The Illusion Of Control, Part 1: The Ellen Degeneres Slot Machine

About a year ago I went to Reno on vacation. While there, I took a look at some of the slot machines that were located in the casino-hotel where I was staying and in the airport as well. One thing I noticed that every modern slot machine had in common was the complexity of their rulesets. Each machine had enough rules to take up three to five pages on a large screen, and used terminology that even I, a certified Brass: Lancashire owner, had trouble parsing due to lack of experience with the genre.

I eventually ended up spending $5 on an Ellen Degeneres Show-themed slot machine that had become something of an ironic fascination among my friends. The experience was quick and bewildering – lots of stuff was going on on the screen at once and I had a hard time figuring out anything beyond “the symbols line up sometimes, by the machine’s definition of ‘line up’.” It was an experience that demonstrated that you needed to spend significant time with gambling master Ellen Degeneres to understand her intricate system of rules.

I found this interesting because slot machines’ clientele skews heavily older, a demographic that’s significantly less willing to learn in-depth rules for a game. (Incidentally, younger gamblers are increasingly drawn to more “skill-based” slot variants; slot game designer Edvard Toth wrote a really interesting article about designing them.) This includes slot machines with broadly appealing themes like Sex And The City and the 2010 Sherlock Holmes movie. So why, if slots are trying to attract a wide range of people at all ages and experience levels, are the rules so dense and complicated?

Part of this is because the mathematical models behind different slots are genuinely different, particularly in how often they pay out and how their payouts are distributed. (This Gamasutra article by Timothy Ryan goes into that in more depth.) But I suspect another component of these complicated rules is providing players with, not actual control, but the illusion of control.

Slot machines can’t genuinely reward player skill because by definition they’re luck-based machines. But what they can do is provide, through rules, the illusion that your greater familiarity with the game will result in better payoffs. All these rules must mean that something you did, something perhaps as minor as choosing how many rows to play with, had a genuine impact on how the slot machine plays out, though of course we know it doesn’t really.

As it turns out, providing players with the illusion of control is a valuable concept in tabletop design as well. Variance is an immensely useful tool for creating unique game states and providing replay value, but players like to feel smart and in control and get frustrated when variance takes that away from them. So, like video slots, designers can find ways to disguise variance to make it more palatable to players. Here’s a few ways you can pull that off.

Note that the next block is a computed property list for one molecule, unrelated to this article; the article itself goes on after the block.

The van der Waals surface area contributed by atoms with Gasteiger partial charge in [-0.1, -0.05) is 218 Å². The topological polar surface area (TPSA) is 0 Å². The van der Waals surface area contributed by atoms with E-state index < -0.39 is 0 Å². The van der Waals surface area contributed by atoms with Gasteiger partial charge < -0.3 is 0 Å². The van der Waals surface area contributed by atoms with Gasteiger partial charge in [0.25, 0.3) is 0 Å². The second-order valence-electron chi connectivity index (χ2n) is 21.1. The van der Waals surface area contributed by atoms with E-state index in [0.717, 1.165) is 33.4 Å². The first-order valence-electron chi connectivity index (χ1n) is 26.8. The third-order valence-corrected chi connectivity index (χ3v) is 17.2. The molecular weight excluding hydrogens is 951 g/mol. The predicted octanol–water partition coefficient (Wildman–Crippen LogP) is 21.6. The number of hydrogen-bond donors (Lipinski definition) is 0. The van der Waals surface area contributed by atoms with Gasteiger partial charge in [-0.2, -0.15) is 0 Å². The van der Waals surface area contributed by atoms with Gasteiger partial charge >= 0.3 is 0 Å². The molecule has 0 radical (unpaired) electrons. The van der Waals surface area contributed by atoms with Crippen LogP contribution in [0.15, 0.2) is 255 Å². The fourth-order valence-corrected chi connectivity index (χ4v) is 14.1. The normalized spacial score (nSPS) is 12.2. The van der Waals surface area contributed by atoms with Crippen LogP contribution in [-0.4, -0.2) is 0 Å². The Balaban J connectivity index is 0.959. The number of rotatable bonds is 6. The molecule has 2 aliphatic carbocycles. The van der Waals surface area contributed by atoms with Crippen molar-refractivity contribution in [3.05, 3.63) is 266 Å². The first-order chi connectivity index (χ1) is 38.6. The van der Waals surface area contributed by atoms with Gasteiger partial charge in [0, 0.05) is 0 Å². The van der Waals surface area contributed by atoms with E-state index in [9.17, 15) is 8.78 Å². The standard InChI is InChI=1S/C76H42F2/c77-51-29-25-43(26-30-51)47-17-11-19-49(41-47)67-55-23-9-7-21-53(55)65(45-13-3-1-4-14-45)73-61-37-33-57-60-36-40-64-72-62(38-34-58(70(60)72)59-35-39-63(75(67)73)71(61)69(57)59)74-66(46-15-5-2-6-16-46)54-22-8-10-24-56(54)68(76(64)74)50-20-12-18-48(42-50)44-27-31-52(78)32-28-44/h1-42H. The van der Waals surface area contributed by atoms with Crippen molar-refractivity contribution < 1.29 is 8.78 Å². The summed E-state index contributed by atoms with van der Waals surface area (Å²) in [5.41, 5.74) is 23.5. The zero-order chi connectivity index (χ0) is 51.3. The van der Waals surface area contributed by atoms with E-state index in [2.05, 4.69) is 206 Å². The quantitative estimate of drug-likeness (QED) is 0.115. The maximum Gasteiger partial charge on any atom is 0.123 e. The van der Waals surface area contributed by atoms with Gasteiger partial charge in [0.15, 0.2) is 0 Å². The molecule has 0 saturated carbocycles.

Rock-Paper-Scissors: Disguise Variance Through Player Input

One of the most tried and true methods of hiding variance is by making the player the random number generator. Take rock-paper-scissors, for example; even though the outcome of a normal game of RPS is mostly random, players feel like they have agency because they get total control of which sign to throw.

There are many, many games that use a simultaneous selection mechanic; this provides a healthy amount of variance, as the game states that result when players don’t know what their opponents will do are much more diverse than those that occur with total knowledge. It also has the beneficial side-effect of making player decisions easier because you have less open information that you need to take into account when making a decision. Despite Go Nuts For Donuts having a lot of moving parts, Gamewright (which mostly publishes games for kids) published it because having most gameplay be reliant on other players’ hidden actions made it almost as beneficial to throw out a number at random as it was to deeply consider the other players’ behaviors.

An interesting component of this illusion is that it becomes closer to real strategy the fewer players there are. Libertalia with three players really does provide a lot of opportunities to figure out what your opponents are going to play based on the pirates they’ve already played and the booty tokens they’ve accumulated; Libertalia with six is a clown fiesta where there’s so many moving parts it’s impossible to make a good guess. This gradient obscures how much of simultaneous selection is strategy and how much is luck.

Cockroach Poker: Disguise Variance As Bluffing

This one’s very clever, because it’s a system of logical strategic moves based off a faulty core assumption: That people can successfully tell if someone else is lying.

A great deal of scientific research has demonstrated this not to be true, but what’s important for us as game designers is that it feels right. When you successfully guess if someone’s lying about being a bad guy in Resistance or smuggle contraband goods in Sheriff of Nottingham, you don’t feel like you got lucky; you feel like you outsmarted the other player.

A special shout-out goes to the delightful Cockroach Poker, a game built almost entirely on the illusion that you know whether your friends are bluffing. (A quick primer: The game has eight suits of cards. In turn, players place a card face-down in front of another player and claims what suit it is. That player has to guess whether the claim is true or false.)